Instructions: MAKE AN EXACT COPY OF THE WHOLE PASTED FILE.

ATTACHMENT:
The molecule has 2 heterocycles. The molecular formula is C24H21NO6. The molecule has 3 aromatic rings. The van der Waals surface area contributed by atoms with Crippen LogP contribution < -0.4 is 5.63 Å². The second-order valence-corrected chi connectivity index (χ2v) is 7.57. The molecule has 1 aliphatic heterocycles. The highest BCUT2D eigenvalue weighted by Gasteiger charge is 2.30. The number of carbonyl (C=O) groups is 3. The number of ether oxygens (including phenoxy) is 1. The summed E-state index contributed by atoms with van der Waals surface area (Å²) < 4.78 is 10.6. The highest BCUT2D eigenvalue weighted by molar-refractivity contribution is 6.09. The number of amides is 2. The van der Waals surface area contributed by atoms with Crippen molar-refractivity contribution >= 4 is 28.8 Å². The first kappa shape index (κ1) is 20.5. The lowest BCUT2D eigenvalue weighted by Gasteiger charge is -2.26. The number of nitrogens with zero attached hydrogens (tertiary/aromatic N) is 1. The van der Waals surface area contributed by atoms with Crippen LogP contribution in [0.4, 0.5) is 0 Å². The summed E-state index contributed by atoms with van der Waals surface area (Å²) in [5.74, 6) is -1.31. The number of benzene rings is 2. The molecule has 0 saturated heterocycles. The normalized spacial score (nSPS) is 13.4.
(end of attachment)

The molecule has 2 heterocycles. The molecular formula is C24H21NO6. The molecule has 3 aromatic rings. The van der Waals surface area contributed by atoms with Crippen LogP contribution < -0.4 is 5.63 Å². The second-order valence-corrected chi connectivity index (χ2v) is 7.57. The molecule has 1 aliphatic heterocycles. The highest BCUT2D eigenvalue weighted by Gasteiger charge is 2.30. The number of carbonyl (C=O) groups is 3. The number of ether oxygens (including phenoxy) is 1. The summed E-state index contributed by atoms with van der Waals surface area (Å²) < 4.78 is 10.6. The highest BCUT2D eigenvalue weighted by molar-refractivity contribution is 6.09. The number of amides is 2. The van der Waals surface area contributed by atoms with Crippen molar-refractivity contribution >= 4 is 28.8 Å². The first kappa shape index (κ1) is 20.5. The lowest BCUT2D eigenvalue weighted by Gasteiger charge is -2.26. The number of nitrogens with zero attached hydrogens (tertiary/aromatic N) is 1. The van der Waals surface area contributed by atoms with Crippen LogP contribution in [0.4, 0.5) is 0 Å². The summed E-state index contributed by atoms with van der Waals surface area (Å²) in [5.74, 6) is -1.31. The number of benzene rings is 2. The molecule has 0 saturated heterocycles. The normalized spacial score (nSPS) is 13.4.